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Court strikes down 90-day tax residency rule

by David Campbell on Feb 18, 2010 at 09:04

The traditional 90-rule on UK residency for tax purposes was overturned yesterday as an appeal court ruled that liability should be judged by long-term ties to the country.

Businessman Robert Gaines-Cooper was judged to have maintained the ‘centre of gravity of his life and interests’ in the UK, despite having spent less than 91 days in the country each year and based himself in the Seychelles.

The ruling will have widespread repercussions for the UK’s wealthy who have been considering an overseas base as the deadline for a 50% tax on high-earners nears.

The 90-day rule has led to a thriving commuter traffic between residencies such as Monaco and Switzerland (above) and London, and to millionaires such as the Barclay brothers living in self-imposed exile for much of the year.

Ronnie Ludwig, partner in the private wealth group at accountancy firm Saffery Champness, said: ‘The Court of Appeal judgment confirms how difficult it can be to shake off UK residency. 

‘Retention of ties to the UK can seriously jeopardise residency status and many individuals, including those who have already left and think they are no longer resident here, need to reassess their lifestyles and take professional advice.’

The revenue services are now said to be urgently liaising with wealth management businesses on how the new rules will be applied for those who work in the UK but base themselves overseas.

The treasury this week has also published draft rules on a tougher ‘residency test’ which will use a greater level of qualitative judgment to determine residency such as family ties and the extent of business interests when determining liability for tax.

Leading lawyers and tax advisers said that despite being an accepted convention, the 90 day rule had never had firm base in law, however.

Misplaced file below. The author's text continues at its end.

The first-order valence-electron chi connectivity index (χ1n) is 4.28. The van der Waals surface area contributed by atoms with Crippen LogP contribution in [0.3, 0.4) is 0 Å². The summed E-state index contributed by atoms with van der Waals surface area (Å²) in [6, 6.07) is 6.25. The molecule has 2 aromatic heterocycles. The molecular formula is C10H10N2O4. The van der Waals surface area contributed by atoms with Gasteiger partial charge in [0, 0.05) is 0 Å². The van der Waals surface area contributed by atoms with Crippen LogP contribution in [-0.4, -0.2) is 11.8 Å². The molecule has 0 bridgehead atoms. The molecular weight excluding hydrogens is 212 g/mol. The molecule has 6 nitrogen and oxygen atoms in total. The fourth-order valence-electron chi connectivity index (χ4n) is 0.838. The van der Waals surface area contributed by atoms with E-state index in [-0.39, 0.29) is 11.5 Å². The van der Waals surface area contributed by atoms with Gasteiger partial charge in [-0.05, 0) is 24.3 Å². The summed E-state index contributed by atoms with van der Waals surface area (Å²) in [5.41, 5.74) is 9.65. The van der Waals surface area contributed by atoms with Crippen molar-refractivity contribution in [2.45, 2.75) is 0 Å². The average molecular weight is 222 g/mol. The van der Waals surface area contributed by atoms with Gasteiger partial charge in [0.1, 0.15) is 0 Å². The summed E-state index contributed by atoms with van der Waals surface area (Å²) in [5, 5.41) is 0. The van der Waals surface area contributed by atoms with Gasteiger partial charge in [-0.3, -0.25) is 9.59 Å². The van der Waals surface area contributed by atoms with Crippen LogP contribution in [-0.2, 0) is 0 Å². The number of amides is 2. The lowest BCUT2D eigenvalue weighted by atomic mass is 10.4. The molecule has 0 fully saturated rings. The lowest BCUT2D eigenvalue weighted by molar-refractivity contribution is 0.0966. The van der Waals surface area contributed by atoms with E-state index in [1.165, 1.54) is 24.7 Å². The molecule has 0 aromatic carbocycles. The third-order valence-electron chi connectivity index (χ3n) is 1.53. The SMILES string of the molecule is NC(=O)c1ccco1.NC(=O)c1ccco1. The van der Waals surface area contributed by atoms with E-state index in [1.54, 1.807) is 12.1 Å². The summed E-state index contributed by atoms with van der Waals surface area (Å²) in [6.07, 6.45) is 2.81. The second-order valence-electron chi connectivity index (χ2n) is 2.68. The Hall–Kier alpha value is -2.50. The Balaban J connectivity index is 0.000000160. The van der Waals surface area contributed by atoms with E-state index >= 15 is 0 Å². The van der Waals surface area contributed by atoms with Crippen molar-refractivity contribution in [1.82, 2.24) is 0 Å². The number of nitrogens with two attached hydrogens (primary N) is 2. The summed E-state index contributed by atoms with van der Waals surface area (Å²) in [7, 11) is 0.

Withers partner Christopher Groves said: ‘One of the great myths of tax planning is that spending less than 91 days (or nights) in the UK is sufficient for an individual not to be treated as resident here. 

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8 comments so far. Why not have your say?

Ian

Feb 18, 2010 at 10:16

Judgements like question the point of why do any long term financial planning at all.

If you change the accepted rules retrospectively, what is the point in any financial planning as any benefits you were entitled to could be wiped out at a whim.

It appears that we are now living in Prison Britain, with no escape as long as this grubby bunch of losers are in office.

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Phil Castle

Feb 18, 2010 at 11:04

is why you'd want to come back to Britain anymore. You can't Ski here (from Kent it's quicker to drive to France than Soctland), whilst you can scuba dive, it's much more pleasant in the med or Oz and if you want something that is like Margate and so speaks English then having been in Gibralter for a while, then Gib is English speaking, has good diving and is in an hours drive to Spanish mountains for Skiing.....

Another thing that confuses me is that since as we know student visas are issued with no record of when someone leaves a country, this rule only catches the honest person trying to legitamately reduce their tax and not the person who comes to the UK and does not tell. Correct me if I am wrong, the UK does not operate a clocking in and out system for UK passport holders, just as it doesn't for Foreign students who overstay their welcome....

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Richard

Feb 18, 2010 at 11:21

Typical HMRC

Scatter allarm and uncertainty, threaten retrospective approach, don't define the rules -

End result is

Discord, opaqueness, uncertainty so they can "interpret" the laws they haven't made as it suits them.

This causes delay in settling individual tax returns.

This is the way they harass the UK citizen with their approach to any tax efficient investments, making most of them unwilling to repeat the experience.